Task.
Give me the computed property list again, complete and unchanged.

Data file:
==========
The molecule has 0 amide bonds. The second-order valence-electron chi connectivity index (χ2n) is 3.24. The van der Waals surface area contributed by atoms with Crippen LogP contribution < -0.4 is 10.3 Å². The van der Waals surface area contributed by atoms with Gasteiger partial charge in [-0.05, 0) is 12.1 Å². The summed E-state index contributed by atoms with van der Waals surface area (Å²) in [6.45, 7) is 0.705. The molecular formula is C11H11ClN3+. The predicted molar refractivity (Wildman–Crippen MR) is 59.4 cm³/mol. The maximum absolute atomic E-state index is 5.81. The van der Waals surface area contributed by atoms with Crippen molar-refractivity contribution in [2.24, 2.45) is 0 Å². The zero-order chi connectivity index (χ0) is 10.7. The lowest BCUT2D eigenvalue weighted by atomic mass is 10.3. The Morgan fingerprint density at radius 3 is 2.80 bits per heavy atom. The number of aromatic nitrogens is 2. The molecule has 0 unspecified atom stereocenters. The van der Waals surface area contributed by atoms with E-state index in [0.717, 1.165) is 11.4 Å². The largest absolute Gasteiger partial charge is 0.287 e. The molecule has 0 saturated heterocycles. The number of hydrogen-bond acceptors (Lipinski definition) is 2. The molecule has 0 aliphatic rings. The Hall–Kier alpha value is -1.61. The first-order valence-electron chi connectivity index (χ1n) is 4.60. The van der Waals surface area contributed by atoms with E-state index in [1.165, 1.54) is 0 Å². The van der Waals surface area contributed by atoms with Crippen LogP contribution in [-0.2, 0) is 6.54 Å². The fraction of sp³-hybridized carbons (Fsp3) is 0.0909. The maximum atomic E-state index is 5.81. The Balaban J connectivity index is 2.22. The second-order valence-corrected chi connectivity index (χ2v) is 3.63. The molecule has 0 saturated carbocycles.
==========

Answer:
The molecule has 0 amide bonds. The second-order valence-electron chi connectivity index (χ2n) is 3.24. The van der Waals surface area contributed by atoms with Crippen LogP contribution < -0.4 is 10.3 Å². The van der Waals surface area contributed by atoms with Gasteiger partial charge in [-0.05, 0) is 12.1 Å². The summed E-state index contributed by atoms with van der Waals surface area (Å²) in [6.45, 7) is 0.705. The molecular formula is C11H11ClN3+. The predicted molar refractivity (Wildman–Crippen MR) is 59.4 cm³/mol. The maximum absolute atomic E-state index is 5.81. The van der Waals surface area contributed by atoms with Crippen molar-refractivity contribution in [2.24, 2.45) is 0 Å². The zero-order chi connectivity index (χ0) is 10.7. The lowest BCUT2D eigenvalue weighted by atomic mass is 10.3. The Morgan fingerprint density at radius 3 is 2.80 bits per heavy atom. The number of aromatic nitrogens is 2. The molecule has 0 unspecified atom stereocenters. The van der Waals surface area contributed by atoms with E-state index in [0.717, 1.165) is 11.4 Å². The largest absolute Gasteiger partial charge is 0.287 e. The molecule has 0 saturated heterocycles. The number of hydrogen-bond acceptors (Lipinski definition) is 2. The molecule has 0 aliphatic rings. The Hall–Kier alpha value is -1.61. The first-order valence-electron chi connectivity index (χ1n) is 4.60. The van der Waals surface area contributed by atoms with E-state index in [1.165, 1.54) is 0 Å². The van der Waals surface area contributed by atoms with Crippen LogP contribution in [-0.2, 0) is 6.54 Å². The fraction of sp³-hybridized carbons (Fsp3) is 0.0909. The maximum atomic E-state index is 5.81. The Balaban J connectivity index is 2.22. The second-order valence-corrected chi connectivity index (χ2v) is 3.63. The molecule has 0 saturated carbocycles.